• On both 11/24 and 1/5 officers had conflicting testimony about seeing through the security window of the door and from my own personal experience I felt they were making the entire thing up, there’s no way they could see that door.  I’m actually still tempted to go out to that place and see, but I really believe there is no way.
  • I could think of many reasonable things the defendant could have been doing on 11/24, and reasonable reasons he could have been coming down from Apt 6 and thought to be coming from Apt 4, and reasonable reasons he might have ran from and complained about the cops.  I think probably everyone in SE would’ve done the same.  On 1/5 it could have been a case of bad luck, wrong place/wrong time.
  • On 1/5, why did they not find any money on him?  On both occasions why did they not find money, drugs, or any sort of link on him?

We briefly discussed these points, at times with other members of the jury contradicting details until others consulted notes and confirmed them.  The only point where many people seemed to disagree with me over a specific detail was that I was the only one who felt the officers were offended and acting emotionally on 11/24 in response to being called “jumpouts.” 

Before long the time we had for deliberation that afternoon ran out and the assistant came in to ask if we had a verdict – since I was still holding out, the answer was no and everyone was asked to come back the next day at 9:30AM to continue deliberation.  On the way out, a few jurors approached me and indicated they also had reservations and appreciated me being willing to stand up against the group and continue discussion, something that meant a lot for me.

That evening and night was really tough for me emotionally.  I literally had this kid’s life in my hands, with effectively my vote being the one that would seal his fate and send him to jail.  I really felt that he was guilty because of the evidence against him, but at the same time I didn’t feel it was proven beyond reasonable doubt.  What is reasonable doubt anyway?  I spent hours reading about it and was so frustrated to find that it’s such an intangible thing, but the most important fact that I saw over and over again is that reasonable doubt does not mean “beyond all doubt.”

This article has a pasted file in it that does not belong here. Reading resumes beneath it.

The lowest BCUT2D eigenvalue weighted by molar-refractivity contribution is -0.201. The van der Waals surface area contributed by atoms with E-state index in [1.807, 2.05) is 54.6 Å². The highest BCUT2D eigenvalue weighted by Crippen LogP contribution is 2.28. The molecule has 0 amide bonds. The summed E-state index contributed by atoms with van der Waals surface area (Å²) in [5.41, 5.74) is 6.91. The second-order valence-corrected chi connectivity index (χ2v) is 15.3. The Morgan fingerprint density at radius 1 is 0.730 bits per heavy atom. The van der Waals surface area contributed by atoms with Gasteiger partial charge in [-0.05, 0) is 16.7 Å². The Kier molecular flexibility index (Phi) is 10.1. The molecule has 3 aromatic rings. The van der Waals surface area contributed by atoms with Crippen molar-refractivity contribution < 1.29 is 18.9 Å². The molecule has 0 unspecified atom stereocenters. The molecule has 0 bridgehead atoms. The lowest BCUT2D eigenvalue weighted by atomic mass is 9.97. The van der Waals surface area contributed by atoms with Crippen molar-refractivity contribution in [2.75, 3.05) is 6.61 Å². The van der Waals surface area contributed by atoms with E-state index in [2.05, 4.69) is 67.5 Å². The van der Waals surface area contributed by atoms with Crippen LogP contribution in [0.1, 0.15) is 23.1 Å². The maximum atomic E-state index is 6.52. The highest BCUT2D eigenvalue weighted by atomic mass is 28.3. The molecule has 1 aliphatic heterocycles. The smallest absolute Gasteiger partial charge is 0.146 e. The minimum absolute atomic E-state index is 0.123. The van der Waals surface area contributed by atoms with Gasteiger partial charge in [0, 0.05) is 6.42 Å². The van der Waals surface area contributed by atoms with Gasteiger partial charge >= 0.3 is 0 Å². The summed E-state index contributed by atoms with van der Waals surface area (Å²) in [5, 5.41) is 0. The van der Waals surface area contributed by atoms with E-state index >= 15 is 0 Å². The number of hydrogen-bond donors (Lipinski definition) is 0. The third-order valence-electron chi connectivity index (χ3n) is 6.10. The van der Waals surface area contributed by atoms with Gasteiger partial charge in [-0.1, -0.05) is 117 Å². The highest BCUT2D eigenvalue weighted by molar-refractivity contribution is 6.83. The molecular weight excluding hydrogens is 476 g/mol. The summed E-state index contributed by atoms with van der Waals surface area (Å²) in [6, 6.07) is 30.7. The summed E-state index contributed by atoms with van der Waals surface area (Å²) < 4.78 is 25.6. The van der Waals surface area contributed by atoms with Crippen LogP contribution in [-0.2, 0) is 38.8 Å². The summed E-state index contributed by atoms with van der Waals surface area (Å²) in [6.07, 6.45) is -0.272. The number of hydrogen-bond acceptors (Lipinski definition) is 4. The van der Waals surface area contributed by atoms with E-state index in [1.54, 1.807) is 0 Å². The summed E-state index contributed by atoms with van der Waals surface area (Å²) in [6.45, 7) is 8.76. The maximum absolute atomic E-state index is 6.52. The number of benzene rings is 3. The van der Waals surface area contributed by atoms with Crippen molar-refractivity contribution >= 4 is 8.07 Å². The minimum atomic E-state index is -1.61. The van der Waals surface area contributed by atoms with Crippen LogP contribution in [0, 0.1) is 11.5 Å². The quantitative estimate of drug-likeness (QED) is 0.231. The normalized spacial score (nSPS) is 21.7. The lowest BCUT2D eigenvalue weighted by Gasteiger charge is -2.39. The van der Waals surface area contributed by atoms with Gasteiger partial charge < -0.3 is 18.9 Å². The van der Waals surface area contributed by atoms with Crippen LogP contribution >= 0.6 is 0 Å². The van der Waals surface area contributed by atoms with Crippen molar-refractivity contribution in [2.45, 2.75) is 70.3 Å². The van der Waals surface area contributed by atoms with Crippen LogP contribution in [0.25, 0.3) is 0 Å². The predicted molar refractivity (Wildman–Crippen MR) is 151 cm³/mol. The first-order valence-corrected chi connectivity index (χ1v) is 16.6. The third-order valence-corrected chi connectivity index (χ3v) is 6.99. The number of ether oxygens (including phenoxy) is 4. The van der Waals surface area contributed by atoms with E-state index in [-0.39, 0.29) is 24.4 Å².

Thursday Deliberation

Once everyone arrived on Thursday, I started by going around the room again and asking each person to confirm their feelings on the verdict and if their reasons had changed.  Once again we went around the entire room and everyone except myself still felt he was guilty – however this time at least four people expressed reservations about this verdict, and wanted to discuss more points.

As we continued to discuss these points (mostly those outlined above), I started to gain a slightly different perspective – specifically, I realized I had been putting myself in the defendant’s shoes and thinking about how I would deal with the situation if I were him.  As a result, his actions (if guilty) made no sense to me since he made a series of incredibly stupid decisions.  I was thinking things like “If I was scared enough to get rid of the money, I’d get rid of the drugs too” or “If I got caught once at this apartment I’d move my operation somewhere else” or “If I was smart enough to wear a face mask to hide my identity I wouldn’t leave my coat open showing a unique shiny silver pendant and bright red shirt.” 

Thanks to the commentary of the other jurors I started to take a radical shift in my thinking – what if, instead of being an intelligent individual with years of training in logical thinking and process (especially in crisis), I were actually a somewhat ignorant young crack dealer?  Or, simply, what if I were an idiot?  Suddenly my perspective started to change, but I wasn’t completely convinced…

I finally hit upon the idea of breaking everything down – until this point, we had been debating guilt as an “all or nothing” proposition, however we were looking at six charges on two separate days.  I then had us throw out anything to do with 1/5 and only consider 11/24 to begin with – could we agree on his guilt or innocence on specific charges for 11/24?

We immediately ran into a sticking point – was the unlawful entry in regards to the entire building or to Unit #4?  We weren’t sure and the paperwork wasn’t clear, so I had to write a note to the judge and send it in.  A few minutes later we received a single sheet of paper with a typewritten response which simply read “The unlawful entry charge is in regards to Unit #4 only.”  What a strangely impersonal way to deliver a response…  We proceeded with this in mind.

In the middle of discussion around 11/24, one of the jurors made an excellent point – “stop focusing on all the little details and instead step back and look at the entire narrative.”  It was then that I realized I wasn’t seeing the forest for the trees – at every single detail I could come up with doubts and reasons as to why the defendant may be innocent, but if you looked at the entire narrative it didn’t make sense.  Ignore the stupid mistakes made by the cops, throw out the testimony I flat out didn’t believe, throw out the details I didn’t think made sense, then look again at the narrative…  What do I see now?